In our epic Single Stack 9mm Shootout last year, one of the guns we reviewed was the Ruger LC9. It’s a decent pistol, but the general perception among the Lucky Gunner team was that it was the most difficult to shoot of the six guns we tested. A long, heavy double action trigger is hard enough to master as it is, and the light weight of the LC9 makes it even more challenging.

By the time we published that article, Ruger had released a new striker-fired version of the LC9 — the LC9s. By switching from a double action to a striker-fired design, Ruger was able to make the trigger much lighter, smoother, and easier to manipulate. At SHOT Show this year, I saw the newly released LC9s Pro, which omits the manual thumb safety and magazine disconnect safety found on the original LC9 and LC9s. Ruger let us borrow one of these pistols, and I made another quick 60 second review video to summarize my impressions.

Ruger LC9s Pro: 60 Second Review Video

Ruger Answers

I’ve mentioned before how impressed I’ve been with Ruger over the past few years. More than any other large firearms manufacturer, they seem to be in touch with what customers actually want (unless you ask them when they’re bringing back a .44 mag semi-auto carbine). They don’t always hit home runs, but the changes Ruger has rolled out between the LC9 and the LC9s Pro are proof that they are paying attention to our feedback.

Ruger LC9s Pro

My initial complaints with the LC9 have all been addressed in this model — a better trigger and no more obtrusive and unnecessary safety features. I’m still not wild about the trigger, but that’s largely a matter of preference — it’s a significant improvement and will prove far easier to use for the majority of shooters. I would also like to have seen larger sights, though I understand the appeal of keeping the sights small for a more snag-free profile.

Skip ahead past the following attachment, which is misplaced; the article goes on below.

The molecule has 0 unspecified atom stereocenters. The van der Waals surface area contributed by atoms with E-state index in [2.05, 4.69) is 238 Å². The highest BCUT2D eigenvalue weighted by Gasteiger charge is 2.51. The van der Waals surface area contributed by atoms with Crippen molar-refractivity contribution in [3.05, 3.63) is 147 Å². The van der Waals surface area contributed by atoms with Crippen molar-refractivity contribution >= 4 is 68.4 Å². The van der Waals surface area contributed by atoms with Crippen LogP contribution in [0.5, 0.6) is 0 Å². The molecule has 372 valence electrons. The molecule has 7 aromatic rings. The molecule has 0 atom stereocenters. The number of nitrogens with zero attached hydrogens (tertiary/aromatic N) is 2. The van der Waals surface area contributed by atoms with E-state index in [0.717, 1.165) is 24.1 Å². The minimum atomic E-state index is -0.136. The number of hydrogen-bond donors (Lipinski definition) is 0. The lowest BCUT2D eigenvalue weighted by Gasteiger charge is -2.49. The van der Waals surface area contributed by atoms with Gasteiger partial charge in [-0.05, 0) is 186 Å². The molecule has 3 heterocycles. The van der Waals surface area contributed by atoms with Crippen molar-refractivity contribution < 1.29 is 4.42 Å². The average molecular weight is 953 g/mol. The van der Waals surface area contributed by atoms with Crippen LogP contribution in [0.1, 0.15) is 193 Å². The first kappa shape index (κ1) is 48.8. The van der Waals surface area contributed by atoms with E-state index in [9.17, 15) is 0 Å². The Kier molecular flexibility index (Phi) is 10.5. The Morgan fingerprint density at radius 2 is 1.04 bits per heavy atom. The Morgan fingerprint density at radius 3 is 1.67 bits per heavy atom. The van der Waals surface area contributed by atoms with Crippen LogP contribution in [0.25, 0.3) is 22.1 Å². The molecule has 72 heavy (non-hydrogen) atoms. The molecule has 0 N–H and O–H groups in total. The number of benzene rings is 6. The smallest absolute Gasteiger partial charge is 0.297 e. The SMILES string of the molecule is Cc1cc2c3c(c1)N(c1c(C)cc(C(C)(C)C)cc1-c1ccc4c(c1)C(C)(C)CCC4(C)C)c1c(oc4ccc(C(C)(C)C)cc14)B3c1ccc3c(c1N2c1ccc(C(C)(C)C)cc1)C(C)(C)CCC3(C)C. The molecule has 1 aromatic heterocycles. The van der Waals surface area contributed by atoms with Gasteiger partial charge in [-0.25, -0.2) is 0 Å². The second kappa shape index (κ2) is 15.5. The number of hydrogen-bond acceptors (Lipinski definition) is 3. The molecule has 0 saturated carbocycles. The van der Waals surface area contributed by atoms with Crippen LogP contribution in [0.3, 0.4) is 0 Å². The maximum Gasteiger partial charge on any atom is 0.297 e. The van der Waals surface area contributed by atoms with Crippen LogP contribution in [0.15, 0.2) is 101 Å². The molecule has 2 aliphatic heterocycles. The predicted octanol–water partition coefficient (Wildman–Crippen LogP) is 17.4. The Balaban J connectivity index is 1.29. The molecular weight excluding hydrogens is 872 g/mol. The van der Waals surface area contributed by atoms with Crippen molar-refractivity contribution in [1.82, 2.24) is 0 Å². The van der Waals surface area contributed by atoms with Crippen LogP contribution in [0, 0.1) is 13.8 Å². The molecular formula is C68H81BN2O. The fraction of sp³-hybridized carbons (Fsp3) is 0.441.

Magazine Issues

From a functional standpoint, the only issue I’ve had with the Ruger LC9s Pro is related to the magazine. After a few hundred rounds, I noticed the slide would no longer lock back on the last round, and the magazine wouldn’t drop free when the mag release was pressed. A bit of poking around online revealed that I’m not the only one to witness this problem.

Ruger LC9s magazine

The issue is caused by problematic interaction between the slide lock lever and the plastic magazine follower. A “shelf” on the front of the follower is designed to press up on the slide lock lever inside the mag well when the magazine is empty. However, on the magazine I have, the plastic on this shelf has worn away so that instead of pushing up on the slide lock lever, it slips off and wedges itself beside the lever. So the lever is not activated when the gun runs empty and the slide doesn’t lock open. And because the follower is then stuck beside the slide lock lever, the magazine doesn’t drop free from the mag well unless it’s pulled out manually.

This doesn’t happen with every LC9s, but there seems to be a sizable batch out there that exhibits similar problems. Fortunately, Ruger’s customer service is aware of this issue, and they’ll happily fix it at no charge to the customer. I wouldn’t let the potential for a problematic magazine alone turn me off to owning an LC9s — almost every mass produced handgun has minor production-related hiccups like this, especially in the first couple of years after a new model is released. However, I want to make sure folks are aware of the possible problem, and that it is easily remedied after a quick phone call to Ruger. Consider it just one more good reason to always extensively test fire a self-defense pistol before carrying it.

Ruger LC9s Pro Technical Specs

Barrel Length 3.1″
Overall Length 6″
Height 4.5″
Width 0.9″
Weight (unloaded w/ magazine)
1.08 lbs (17.3 oz)
Sights Drift Adjustable White 3-Dot
Action Striker-fired
External Safety N/A
Ammo Capacity 7+1
Measured trigger pull weight ~5.5 lbs
Included Accessories One 7-round magazine, two magazine basepads (one flush fitting, one with finger extension)
MSRP $449

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